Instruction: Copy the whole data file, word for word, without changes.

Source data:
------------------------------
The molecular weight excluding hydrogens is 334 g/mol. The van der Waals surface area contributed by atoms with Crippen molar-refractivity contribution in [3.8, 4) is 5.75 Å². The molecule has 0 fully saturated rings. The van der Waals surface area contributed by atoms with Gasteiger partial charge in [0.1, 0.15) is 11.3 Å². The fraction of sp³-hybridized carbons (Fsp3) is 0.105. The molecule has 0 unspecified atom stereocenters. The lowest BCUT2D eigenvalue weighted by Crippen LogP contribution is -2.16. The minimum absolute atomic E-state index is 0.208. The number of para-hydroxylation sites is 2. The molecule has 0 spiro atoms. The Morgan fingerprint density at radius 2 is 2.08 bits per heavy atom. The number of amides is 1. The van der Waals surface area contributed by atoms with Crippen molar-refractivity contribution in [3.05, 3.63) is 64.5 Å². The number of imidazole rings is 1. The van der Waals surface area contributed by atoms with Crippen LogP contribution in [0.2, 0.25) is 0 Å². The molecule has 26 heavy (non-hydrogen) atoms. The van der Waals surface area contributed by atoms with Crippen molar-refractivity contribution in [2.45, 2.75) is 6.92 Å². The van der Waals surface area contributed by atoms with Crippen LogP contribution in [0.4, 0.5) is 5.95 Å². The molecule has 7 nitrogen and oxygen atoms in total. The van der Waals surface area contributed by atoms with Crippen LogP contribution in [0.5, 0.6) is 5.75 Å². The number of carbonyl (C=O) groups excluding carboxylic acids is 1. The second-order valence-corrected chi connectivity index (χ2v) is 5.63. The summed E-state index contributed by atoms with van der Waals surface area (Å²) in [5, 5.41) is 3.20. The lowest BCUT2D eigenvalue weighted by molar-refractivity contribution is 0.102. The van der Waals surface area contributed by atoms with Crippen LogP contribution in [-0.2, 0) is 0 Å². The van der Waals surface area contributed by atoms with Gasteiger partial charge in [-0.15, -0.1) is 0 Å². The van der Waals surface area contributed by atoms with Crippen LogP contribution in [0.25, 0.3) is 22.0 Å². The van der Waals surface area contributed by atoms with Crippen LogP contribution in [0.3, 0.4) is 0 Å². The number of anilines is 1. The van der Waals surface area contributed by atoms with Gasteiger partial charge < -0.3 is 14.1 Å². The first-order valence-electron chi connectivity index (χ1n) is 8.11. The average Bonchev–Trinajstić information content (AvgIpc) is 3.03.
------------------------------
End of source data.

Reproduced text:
The molecular weight excluding hydrogens is 334 g/mol. The van der Waals surface area contributed by atoms with Crippen molar-refractivity contribution in [3.8, 4) is 5.75 Å². The molecule has 0 fully saturated rings. The van der Waals surface area contributed by atoms with Gasteiger partial charge in [0.1, 0.15) is 11.3 Å². The fraction of sp³-hybridized carbons (Fsp3) is 0.105. The molecule has 0 unspecified atom stereocenters. The lowest BCUT2D eigenvalue weighted by Crippen LogP contribution is -2.16. The minimum absolute atomic E-state index is 0.208. The number of para-hydroxylation sites is 2. The molecule has 0 spiro atoms. The Morgan fingerprint density at radius 2 is 2.08 bits per heavy atom. The number of amides is 1. The van der Waals surface area contributed by atoms with Crippen molar-refractivity contribution in [3.05, 3.63) is 64.5 Å². The number of imidazole rings is 1. The van der Waals surface area contributed by atoms with Crippen LogP contribution in [0.2, 0.25) is 0 Å². The molecule has 26 heavy (non-hydrogen) atoms. The van der Waals surface area contributed by atoms with Crippen molar-refractivity contribution in [2.45, 2.75) is 6.92 Å². The van der Waals surface area contributed by atoms with Crippen LogP contribution in [0.4, 0.5) is 5.95 Å². The molecule has 7 nitrogen and oxygen atoms in total. The van der Waals surface area contributed by atoms with Crippen LogP contribution in [0.5, 0.6) is 5.75 Å². The number of carbonyl (C=O) groups excluding carboxylic acids is 1. The second-order valence-corrected chi connectivity index (χ2v) is 5.63. The summed E-state index contributed by atoms with van der Waals surface area (Å²) in [5, 5.41) is 3.20. The lowest BCUT2D eigenvalue weighted by molar-refractivity contribution is 0.102. The van der Waals surface area contributed by atoms with Crippen LogP contribution in [-0.2, 0) is 0 Å². The van der Waals surface area contributed by atoms with Gasteiger partial charge in [-0.15, -0.1) is 0 Å². The van der Waals surface area contributed by atoms with Crippen LogP contribution in [0.25, 0.3) is 22.0 Å². The van der Waals surface area contributed by atoms with Crippen LogP contribution in [0.3, 0.4) is 0 Å². The number of anilines is 1. The van der Waals surface area contributed by atoms with Gasteiger partial charge < -0.3 is 14.1 Å². The first-order valence-electron chi connectivity index (χ1n) is 8.11. The average Bonchev–Trinajstić information content (AvgIpc) is 3.03.